7:06pm: Arizona has announced the signing. Dyson will earn $3.5MM per year and also receives a $500K signing bonus, per Bob Nightengale of USA Today (via Twitter).
4:52pm: The Diamondbacks have agreed to a two-year deal with free-agent outfielder Jarrod Dyson, according to ESPN.com’s Jerry Crasnick (via Twitter). Dyson will be promised $7.5MM, per Jon Heyman of Fan Rag (Twitter link).
The physical has already been completed, Crasnick notes. Dyson will be able to boost his earnings a bit through incentives, per MLB.com’s Mark Feinsand (via Twitter). He’ll earn $50K apiece upon reaching 100 and 125 games played, as well as at 350, 400, and 450 plate appearances.
While it’s easy to see this as a reaction to the fact that Arizona has reportedly lost out on J.D. Martinez, MLB.com’s Steve Gilbert says that’s not the case (via Twitter). Rather, he says, the D-Backs were slated to add Dyson regardless of the outcome of the Martinez situation and will continue to shop for outfielders.
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The move looks like a high-value addition for the Snakes, who can now utilize Dyson as a big part of an outfield rotation that has its share of questions. Dyson is more than capable of spelling A.J. Pollock in center and will also function as a nice platoon match with Yasmany Tomas — a lumbering, right-handed-hitting slugger who is more or less the exact opposite player from Dyson.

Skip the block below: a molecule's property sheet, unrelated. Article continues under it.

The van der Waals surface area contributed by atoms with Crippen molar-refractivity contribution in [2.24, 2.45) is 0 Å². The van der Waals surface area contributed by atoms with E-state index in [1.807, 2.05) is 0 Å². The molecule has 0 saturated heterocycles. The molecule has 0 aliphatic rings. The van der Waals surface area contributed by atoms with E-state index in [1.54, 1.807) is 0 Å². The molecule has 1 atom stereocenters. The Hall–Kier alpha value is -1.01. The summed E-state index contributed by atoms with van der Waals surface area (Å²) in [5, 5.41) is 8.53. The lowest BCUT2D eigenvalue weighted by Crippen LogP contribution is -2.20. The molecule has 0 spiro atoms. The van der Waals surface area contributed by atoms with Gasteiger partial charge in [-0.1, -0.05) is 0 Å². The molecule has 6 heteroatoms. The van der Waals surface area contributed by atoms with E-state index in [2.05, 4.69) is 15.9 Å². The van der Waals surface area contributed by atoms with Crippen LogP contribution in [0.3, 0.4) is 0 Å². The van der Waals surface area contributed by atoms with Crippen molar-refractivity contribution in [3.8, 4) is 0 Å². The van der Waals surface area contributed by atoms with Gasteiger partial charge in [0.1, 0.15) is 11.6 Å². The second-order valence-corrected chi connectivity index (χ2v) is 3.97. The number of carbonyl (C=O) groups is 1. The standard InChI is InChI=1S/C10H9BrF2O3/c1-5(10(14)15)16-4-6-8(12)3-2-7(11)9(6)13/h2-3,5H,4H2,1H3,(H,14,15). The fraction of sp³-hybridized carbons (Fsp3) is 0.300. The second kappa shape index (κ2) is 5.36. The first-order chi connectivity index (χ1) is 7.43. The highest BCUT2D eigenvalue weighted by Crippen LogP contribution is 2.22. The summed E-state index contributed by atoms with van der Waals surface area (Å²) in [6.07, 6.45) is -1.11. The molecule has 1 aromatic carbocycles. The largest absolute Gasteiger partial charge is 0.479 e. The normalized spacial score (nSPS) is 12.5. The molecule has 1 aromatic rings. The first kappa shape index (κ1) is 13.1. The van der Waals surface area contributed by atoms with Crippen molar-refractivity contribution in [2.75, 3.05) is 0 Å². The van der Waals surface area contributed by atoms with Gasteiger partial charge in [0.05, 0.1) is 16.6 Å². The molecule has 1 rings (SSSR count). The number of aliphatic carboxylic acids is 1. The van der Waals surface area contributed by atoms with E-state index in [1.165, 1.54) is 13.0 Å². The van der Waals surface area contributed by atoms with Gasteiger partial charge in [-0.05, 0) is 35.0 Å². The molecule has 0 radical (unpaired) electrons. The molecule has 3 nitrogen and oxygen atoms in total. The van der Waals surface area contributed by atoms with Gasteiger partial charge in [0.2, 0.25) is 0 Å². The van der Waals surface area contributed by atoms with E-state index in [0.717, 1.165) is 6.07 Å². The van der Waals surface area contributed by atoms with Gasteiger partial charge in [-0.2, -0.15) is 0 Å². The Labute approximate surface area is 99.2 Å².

To be sure, Dyson is best utilized in less than an everyday role. Notably, he has never hit against left-handed pitching, with an abysmal .215/.293/.259 slash. Dyson’s prior organizations have recognized this, as he has never once even reached 400 plate appearances in a given season.
When deployed properly, however, Dyson is a highly useful player. He has averaged more than 2 WAR annually over the past six seasons while barely topping three hundred plate appearances per campaign. The formula is well-established by this point: elite glovework in any outfield position, top-of-the-line baserunning ability, and near-league-average batting output against right-handed pitching.
The Diamondbacks will no doubt appreciate the many ways that Dyson can help a roster win a ballgame. It helps, of course, that he can be utilized frequently against right-handed starters. His rather extreme positives and negatives make him an obvious player to bring in or remove in particular late-inning situations, too, increasing his overall roster utility.
Dyson did undergo surgery to end the 2017 season. And it’s fair to wonder how long his legs will remain among the most valuable in baseball. But he has shown no signs of slowing down to this point, and Dyson seems to make for an excellent fit on the Arizona roster — whether or not the team ends up adding another piece or instead relies on Tomas to provide some right-handed corner pop.
Photo courtesy of USA Today Sports Images.